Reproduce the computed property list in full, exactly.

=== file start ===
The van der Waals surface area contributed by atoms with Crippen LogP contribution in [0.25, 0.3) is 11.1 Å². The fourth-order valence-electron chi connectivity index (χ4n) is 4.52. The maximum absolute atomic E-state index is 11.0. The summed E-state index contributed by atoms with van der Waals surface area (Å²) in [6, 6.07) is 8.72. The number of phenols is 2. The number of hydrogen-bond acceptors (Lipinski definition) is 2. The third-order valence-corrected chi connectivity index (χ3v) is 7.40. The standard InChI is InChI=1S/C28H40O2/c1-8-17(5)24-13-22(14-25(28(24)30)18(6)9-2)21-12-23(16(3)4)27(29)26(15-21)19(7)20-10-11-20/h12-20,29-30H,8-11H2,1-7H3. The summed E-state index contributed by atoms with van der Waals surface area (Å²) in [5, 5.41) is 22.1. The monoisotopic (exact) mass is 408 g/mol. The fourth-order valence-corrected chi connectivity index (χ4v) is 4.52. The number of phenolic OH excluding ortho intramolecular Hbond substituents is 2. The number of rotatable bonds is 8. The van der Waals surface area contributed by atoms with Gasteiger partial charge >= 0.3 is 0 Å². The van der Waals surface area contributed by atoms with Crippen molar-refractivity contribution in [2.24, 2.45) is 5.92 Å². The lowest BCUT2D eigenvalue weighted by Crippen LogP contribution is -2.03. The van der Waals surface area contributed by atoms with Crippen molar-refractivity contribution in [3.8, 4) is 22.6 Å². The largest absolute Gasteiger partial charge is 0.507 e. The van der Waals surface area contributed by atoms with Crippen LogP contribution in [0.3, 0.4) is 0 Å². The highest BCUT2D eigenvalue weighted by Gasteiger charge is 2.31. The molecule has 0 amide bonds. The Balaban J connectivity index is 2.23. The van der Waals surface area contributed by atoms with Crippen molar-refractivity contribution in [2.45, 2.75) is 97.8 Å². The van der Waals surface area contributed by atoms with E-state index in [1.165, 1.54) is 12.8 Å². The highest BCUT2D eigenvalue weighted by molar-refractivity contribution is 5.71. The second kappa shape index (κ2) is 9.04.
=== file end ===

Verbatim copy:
The van der Waals surface area contributed by atoms with Crippen LogP contribution in [0.25, 0.3) is 11.1 Å². The fourth-order valence-electron chi connectivity index (χ4n) is 4.52. The maximum absolute atomic E-state index is 11.0. The summed E-state index contributed by atoms with van der Waals surface area (Å²) in [6, 6.07) is 8.72. The number of phenols is 2. The number of hydrogen-bond acceptors (Lipinski definition) is 2. The third-order valence-corrected chi connectivity index (χ3v) is 7.40. The standard InChI is InChI=1S/C28H40O2/c1-8-17(5)24-13-22(14-25(28(24)30)18(6)9-2)21-12-23(16(3)4)27(29)26(15-21)19(7)20-10-11-20/h12-20,29-30H,8-11H2,1-7H3. The summed E-state index contributed by atoms with van der Waals surface area (Å²) in [5, 5.41) is 22.1. The monoisotopic (exact) mass is 408 g/mol. The fourth-order valence-corrected chi connectivity index (χ4v) is 4.52. The number of phenolic OH excluding ortho intramolecular Hbond substituents is 2. The number of rotatable bonds is 8. The van der Waals surface area contributed by atoms with Gasteiger partial charge >= 0.3 is 0 Å². The van der Waals surface area contributed by atoms with Crippen molar-refractivity contribution in [2.24, 2.45) is 5.92 Å². The lowest BCUT2D eigenvalue weighted by Crippen LogP contribution is -2.03. The van der Waals surface area contributed by atoms with Crippen molar-refractivity contribution in [3.8, 4) is 22.6 Å². The largest absolute Gasteiger partial charge is 0.507 e. The van der Waals surface area contributed by atoms with Crippen LogP contribution in [0.3, 0.4) is 0 Å². The highest BCUT2D eigenvalue weighted by Gasteiger charge is 2.31. The molecule has 0 amide bonds. The Balaban J connectivity index is 2.23. The van der Waals surface area contributed by atoms with Crippen molar-refractivity contribution in [2.45, 2.75) is 97.8 Å². The van der Waals surface area contributed by atoms with E-state index in [1.165, 1.54) is 12.8 Å². The highest BCUT2D eigenvalue weighted by molar-refractivity contribution is 5.71. The second kappa shape index (κ2) is 9.04.